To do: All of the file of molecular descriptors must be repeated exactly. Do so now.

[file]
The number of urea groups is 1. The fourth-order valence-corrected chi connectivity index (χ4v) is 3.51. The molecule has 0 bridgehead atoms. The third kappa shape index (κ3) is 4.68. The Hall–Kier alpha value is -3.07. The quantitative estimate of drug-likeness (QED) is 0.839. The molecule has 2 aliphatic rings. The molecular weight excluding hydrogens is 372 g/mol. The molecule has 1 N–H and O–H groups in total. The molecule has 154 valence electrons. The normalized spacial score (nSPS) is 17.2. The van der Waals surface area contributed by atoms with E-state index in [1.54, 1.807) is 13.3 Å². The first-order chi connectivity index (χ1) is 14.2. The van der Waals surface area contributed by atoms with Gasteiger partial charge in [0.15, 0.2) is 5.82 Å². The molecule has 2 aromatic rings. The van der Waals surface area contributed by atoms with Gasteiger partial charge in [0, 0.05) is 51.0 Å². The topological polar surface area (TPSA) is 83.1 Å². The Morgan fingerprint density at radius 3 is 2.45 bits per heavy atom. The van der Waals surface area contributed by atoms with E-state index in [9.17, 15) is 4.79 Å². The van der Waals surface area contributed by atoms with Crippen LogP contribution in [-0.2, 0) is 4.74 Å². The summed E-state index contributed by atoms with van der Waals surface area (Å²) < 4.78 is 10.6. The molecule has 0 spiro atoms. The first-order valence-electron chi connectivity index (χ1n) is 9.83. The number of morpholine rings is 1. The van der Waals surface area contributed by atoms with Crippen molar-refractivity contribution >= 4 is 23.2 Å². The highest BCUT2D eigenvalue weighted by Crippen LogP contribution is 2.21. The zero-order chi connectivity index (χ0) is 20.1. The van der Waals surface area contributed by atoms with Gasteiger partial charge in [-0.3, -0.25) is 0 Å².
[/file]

The number of urea groups is 1. The fourth-order valence-corrected chi connectivity index (χ4v) is 3.51. The molecule has 0 bridgehead atoms. The third kappa shape index (κ3) is 4.68. The Hall–Kier alpha value is -3.07. The quantitative estimate of drug-likeness (QED) is 0.839. The molecule has 2 aliphatic rings. The molecular weight excluding hydrogens is 372 g/mol. The molecule has 1 N–H and O–H groups in total. The molecule has 154 valence electrons. The normalized spacial score (nSPS) is 17.2. The van der Waals surface area contributed by atoms with E-state index in [1.54, 1.807) is 13.3 Å². The first-order chi connectivity index (χ1) is 14.2. The van der Waals surface area contributed by atoms with Gasteiger partial charge in [0.15, 0.2) is 5.82 Å². The molecule has 2 aromatic rings. The van der Waals surface area contributed by atoms with Gasteiger partial charge in [0, 0.05) is 51.0 Å². The topological polar surface area (TPSA) is 83.1 Å². The Morgan fingerprint density at radius 3 is 2.45 bits per heavy atom. The van der Waals surface area contributed by atoms with E-state index in [9.17, 15) is 4.79 Å². The van der Waals surface area contributed by atoms with Crippen LogP contribution in [-0.2, 0) is 4.74 Å². The summed E-state index contributed by atoms with van der Waals surface area (Å²) < 4.78 is 10.6. The molecule has 0 spiro atoms. The first-order valence-electron chi connectivity index (χ1n) is 9.83. The number of morpholine rings is 1. The van der Waals surface area contributed by atoms with Crippen molar-refractivity contribution >= 4 is 23.2 Å². The highest BCUT2D eigenvalue weighted by Crippen LogP contribution is 2.21. The zero-order chi connectivity index (χ0) is 20.1. The van der Waals surface area contributed by atoms with Gasteiger partial charge in [-0.3, -0.25) is 0 Å².